Compare any two graphics cards:
GeForce GTX 660 vs Geforce GTX 760
IntroThe GeForce GTX 660 comes with a GPU clock speed of 980 MHz, and the 2048 MB of GDDR5 RAM runs at 1502 MHz through a 192-bit bus. It also is comprised of 960 SPUs, 80 TAUs, and 24 Raster Operation Units.
Compare all that to the Geforce GTX 760, which makes use of a 28 nm design. nVidia has clocked the core speed at 980 MHz. The GDDR5 RAM runs at a speed of 1502 MHz on this particular card. It features 1152 SPUs along with 96 Texture Address Units and 32 Rasterization Operator Units.
Power Usage and Theoretical Benchmarks
Power Consumption (Max TDP)
The Geforce GTX 760 should in theory perform a lot faster than the GeForce GTX 660 in general. (explain)
Texel RateThe Geforce GTX 760 will be just a bit (more or less 20%) more effective at AF than the GeForce GTX 660. (explain)
Pixel RateThe Geforce GTX 760 will be much (more or less 33%) more effective at full screen anti-aliasing than the GeForce GTX 660, and also should be able to handle higher screen resolutions without slowing down too much. (explain)
Please note that the above 'benchmarks' are all just theoretical - the results were calculated based on the card's specifications, and real-world performance may (and probably will) vary at least a bit.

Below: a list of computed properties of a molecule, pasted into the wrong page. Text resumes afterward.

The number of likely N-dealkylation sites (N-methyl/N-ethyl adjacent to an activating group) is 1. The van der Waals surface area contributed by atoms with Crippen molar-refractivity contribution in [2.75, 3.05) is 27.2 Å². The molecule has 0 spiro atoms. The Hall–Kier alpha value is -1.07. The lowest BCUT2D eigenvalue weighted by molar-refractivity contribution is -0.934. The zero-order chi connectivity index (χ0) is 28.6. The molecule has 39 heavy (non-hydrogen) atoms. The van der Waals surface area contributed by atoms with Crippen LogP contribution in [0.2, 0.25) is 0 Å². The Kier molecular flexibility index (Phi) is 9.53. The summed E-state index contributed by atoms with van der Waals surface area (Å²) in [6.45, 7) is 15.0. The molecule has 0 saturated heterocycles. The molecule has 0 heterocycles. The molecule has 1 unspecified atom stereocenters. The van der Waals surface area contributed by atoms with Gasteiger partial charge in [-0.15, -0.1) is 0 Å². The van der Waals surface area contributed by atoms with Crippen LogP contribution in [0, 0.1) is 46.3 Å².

Please note that the price comparisons are based on search keywords - sometimes it might show cards with very similar names that are not exactly the same as the one chosen in the comparison. We do try to filter out the wrong results as best we can, though.
Memory Bandwidth: Memory bandwidth is the maximum amount of information (counted in MB per second) that can be transferred across the external memory interface in a second. The number is calculated by multiplying the bus width by the speed of its memory. If it uses DDR type memory, the result should be multiplied by 2 again. If it uses DDR5, multiply by ANOTHER 2x. The higher the memory bandwidth, the better the card will be in general. It especially helps with AA, High Dynamic Range and higher screen resolutions.
Texel Rate: Texel rate is the maximum amount of texture map elements (texels) that are processed per second. This figure is worked out by multiplying the total number of texture units by the core clock speed of the chip. The better the texel rate, the better the card will be at texture filtering (anisotropic filtering - AF). It is measured in millions of texels applied in a second.
Pixel Rate: Pixel rate is the most pixels the graphics card could possibly write to its local memory per second - measured in millions of pixels per second. The figure is worked out by multiplying the number of Render Output Units by the the core clock speed. ROPs (Raster Operations Pipelines - sometimes also referred to as Render Output Units) are responsible for drawing the pixels (image) on the screen. The actual pixel rate also depends on lots of other factors, most notably the memory bandwidth - the lower the memory bandwidth is, the lower the potential to get to the maximum fill rate.